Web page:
Yes, the Crown will need to cover the costs of setting up the Copyright Tribunal for its extended jurisdiction. Some of the cost will be recouped by the fee necessary to take a claim to the Tribunal. The cost will depend on the number of cases taken to the Tribunal which should decrease as the public become familiar with the new notice regime.

Work around this is ongoing.

This seems to have taken a long time. Has it?

No. Officials and government have been moving this process along as quickly as possible. However, there was a large volume of submissions received and they all needed to be addressed. Also, the new regime affects several Ministries so adequate inter-departmental consultation was important.

It has been a complex issue and the focus has been to provide the best possible solution that is workable and effective.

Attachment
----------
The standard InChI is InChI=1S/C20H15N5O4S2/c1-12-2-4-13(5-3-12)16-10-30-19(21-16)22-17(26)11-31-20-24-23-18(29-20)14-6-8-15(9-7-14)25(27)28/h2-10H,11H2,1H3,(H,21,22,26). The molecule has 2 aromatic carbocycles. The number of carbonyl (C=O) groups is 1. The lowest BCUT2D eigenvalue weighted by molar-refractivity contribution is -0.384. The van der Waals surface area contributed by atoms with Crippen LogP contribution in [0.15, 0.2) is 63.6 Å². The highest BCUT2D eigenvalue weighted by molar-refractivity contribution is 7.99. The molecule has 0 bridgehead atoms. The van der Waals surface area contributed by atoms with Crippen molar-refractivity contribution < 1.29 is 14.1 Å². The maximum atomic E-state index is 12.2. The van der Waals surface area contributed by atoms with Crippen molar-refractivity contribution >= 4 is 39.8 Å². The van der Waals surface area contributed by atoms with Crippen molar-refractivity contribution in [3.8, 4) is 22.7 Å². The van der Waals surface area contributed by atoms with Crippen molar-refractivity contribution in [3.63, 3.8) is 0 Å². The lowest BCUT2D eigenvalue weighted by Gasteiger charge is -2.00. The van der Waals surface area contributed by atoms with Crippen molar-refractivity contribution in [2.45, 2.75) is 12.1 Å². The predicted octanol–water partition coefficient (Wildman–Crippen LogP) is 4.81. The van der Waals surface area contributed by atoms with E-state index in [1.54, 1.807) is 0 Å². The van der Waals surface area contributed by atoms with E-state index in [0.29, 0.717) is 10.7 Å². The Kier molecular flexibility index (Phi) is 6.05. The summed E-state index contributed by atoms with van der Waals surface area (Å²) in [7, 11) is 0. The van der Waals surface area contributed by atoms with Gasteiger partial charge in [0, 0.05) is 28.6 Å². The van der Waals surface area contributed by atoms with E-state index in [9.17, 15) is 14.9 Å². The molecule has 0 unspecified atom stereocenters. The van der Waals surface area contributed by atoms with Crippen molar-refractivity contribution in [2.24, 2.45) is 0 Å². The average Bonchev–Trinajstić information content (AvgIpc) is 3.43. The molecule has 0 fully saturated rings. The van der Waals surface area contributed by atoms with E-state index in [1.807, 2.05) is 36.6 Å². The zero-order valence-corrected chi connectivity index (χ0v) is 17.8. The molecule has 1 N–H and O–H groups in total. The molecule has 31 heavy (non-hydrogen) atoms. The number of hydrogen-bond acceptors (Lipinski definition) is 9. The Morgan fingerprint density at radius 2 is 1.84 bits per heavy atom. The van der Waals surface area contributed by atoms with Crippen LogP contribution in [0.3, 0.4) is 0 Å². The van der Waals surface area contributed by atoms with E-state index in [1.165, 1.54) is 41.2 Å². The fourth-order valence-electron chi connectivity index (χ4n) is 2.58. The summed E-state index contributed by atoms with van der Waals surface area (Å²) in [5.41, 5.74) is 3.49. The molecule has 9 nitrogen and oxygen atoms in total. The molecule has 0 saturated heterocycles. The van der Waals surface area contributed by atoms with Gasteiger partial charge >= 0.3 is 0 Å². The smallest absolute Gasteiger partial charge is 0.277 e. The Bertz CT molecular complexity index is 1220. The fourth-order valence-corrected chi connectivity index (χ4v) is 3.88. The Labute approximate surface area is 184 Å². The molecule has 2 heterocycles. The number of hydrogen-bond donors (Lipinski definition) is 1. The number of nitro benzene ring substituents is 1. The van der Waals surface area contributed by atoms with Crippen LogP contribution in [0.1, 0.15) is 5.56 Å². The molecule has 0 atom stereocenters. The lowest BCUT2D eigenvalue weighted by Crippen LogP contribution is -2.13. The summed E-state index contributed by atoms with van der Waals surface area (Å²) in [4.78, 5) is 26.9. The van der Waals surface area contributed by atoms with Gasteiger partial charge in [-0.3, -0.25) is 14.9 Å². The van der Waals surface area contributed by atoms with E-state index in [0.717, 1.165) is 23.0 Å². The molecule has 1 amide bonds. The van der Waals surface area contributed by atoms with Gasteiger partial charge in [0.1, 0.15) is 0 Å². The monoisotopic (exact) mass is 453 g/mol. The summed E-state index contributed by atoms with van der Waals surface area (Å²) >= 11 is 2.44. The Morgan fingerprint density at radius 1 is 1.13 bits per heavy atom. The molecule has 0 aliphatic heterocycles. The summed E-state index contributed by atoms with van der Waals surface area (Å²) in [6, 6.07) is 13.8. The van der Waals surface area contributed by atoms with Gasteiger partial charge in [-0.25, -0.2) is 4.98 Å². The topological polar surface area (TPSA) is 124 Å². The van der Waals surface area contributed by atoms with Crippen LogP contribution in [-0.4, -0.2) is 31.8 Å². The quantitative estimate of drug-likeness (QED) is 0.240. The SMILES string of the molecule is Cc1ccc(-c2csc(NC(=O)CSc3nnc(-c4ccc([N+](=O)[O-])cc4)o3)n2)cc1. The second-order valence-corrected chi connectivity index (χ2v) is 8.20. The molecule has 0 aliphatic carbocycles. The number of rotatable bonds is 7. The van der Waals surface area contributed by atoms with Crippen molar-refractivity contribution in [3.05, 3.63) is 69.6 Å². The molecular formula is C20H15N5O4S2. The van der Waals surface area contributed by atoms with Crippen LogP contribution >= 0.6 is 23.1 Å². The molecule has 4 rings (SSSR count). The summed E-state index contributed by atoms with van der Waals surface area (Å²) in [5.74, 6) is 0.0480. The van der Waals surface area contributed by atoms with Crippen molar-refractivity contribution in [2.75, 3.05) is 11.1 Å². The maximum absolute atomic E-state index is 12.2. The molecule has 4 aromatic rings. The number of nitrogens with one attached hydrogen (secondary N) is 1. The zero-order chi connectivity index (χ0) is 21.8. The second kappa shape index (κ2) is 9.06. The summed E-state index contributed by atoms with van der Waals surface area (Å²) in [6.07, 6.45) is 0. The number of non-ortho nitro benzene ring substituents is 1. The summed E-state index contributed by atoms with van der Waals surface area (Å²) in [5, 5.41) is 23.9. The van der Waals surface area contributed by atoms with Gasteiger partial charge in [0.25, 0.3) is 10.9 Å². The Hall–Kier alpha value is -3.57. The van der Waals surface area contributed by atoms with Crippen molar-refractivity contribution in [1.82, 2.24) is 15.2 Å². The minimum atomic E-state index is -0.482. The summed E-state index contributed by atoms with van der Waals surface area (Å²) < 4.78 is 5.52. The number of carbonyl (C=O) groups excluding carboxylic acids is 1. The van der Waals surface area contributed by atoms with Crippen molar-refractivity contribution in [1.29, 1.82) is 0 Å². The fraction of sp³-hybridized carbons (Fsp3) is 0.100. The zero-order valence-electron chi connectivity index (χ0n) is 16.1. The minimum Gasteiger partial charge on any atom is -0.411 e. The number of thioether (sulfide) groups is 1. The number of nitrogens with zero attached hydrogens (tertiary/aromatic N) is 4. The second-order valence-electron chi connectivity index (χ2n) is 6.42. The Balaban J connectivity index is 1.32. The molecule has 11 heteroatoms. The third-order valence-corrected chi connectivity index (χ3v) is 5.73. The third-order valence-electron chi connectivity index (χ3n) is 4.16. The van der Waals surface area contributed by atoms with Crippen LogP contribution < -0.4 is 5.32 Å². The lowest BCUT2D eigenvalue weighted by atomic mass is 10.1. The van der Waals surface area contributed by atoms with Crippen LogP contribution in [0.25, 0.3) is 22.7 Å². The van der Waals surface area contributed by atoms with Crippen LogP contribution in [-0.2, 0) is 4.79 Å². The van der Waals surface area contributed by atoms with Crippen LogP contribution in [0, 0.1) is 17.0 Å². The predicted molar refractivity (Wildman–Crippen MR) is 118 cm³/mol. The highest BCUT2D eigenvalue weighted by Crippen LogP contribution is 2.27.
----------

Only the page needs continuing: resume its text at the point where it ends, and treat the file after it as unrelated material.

How does ACTA relate to the review of section 92A?

It doesn't. The review of section 92A is on a separate track from the ACTA discussions.

What is the process from here?

The bill has been introduced into Parliament.  Following its first reading it will be referred to Select Committee, where the public will have another opportunity to make further submissions on the legislation. The Ministry of Economic Development will continue to consult with stakeholders on certain parts of the regulations that set fees and confirm how the system will work.

It is expected that the legislation will become law this year. 

Where can I get a copy of the bill?

A copy of the bill can be obtained from here.





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  Reply # 301581 23-Feb-2010 17:00 Send private message

Comments from the InternetNZ:


Section 92A bill is a step forward – InternetNZ
Media Release – 23 February 2010

InternetNZ (Internet New Zealand Inc) has welcomed the Copyright (Infringing File Sharing) Amendment Bill, introduced to Parliament today by Hon Simon Power.

The Bill will repeal Section 92A of the Copyright Act 1994, which the Government deferred after public protests last year.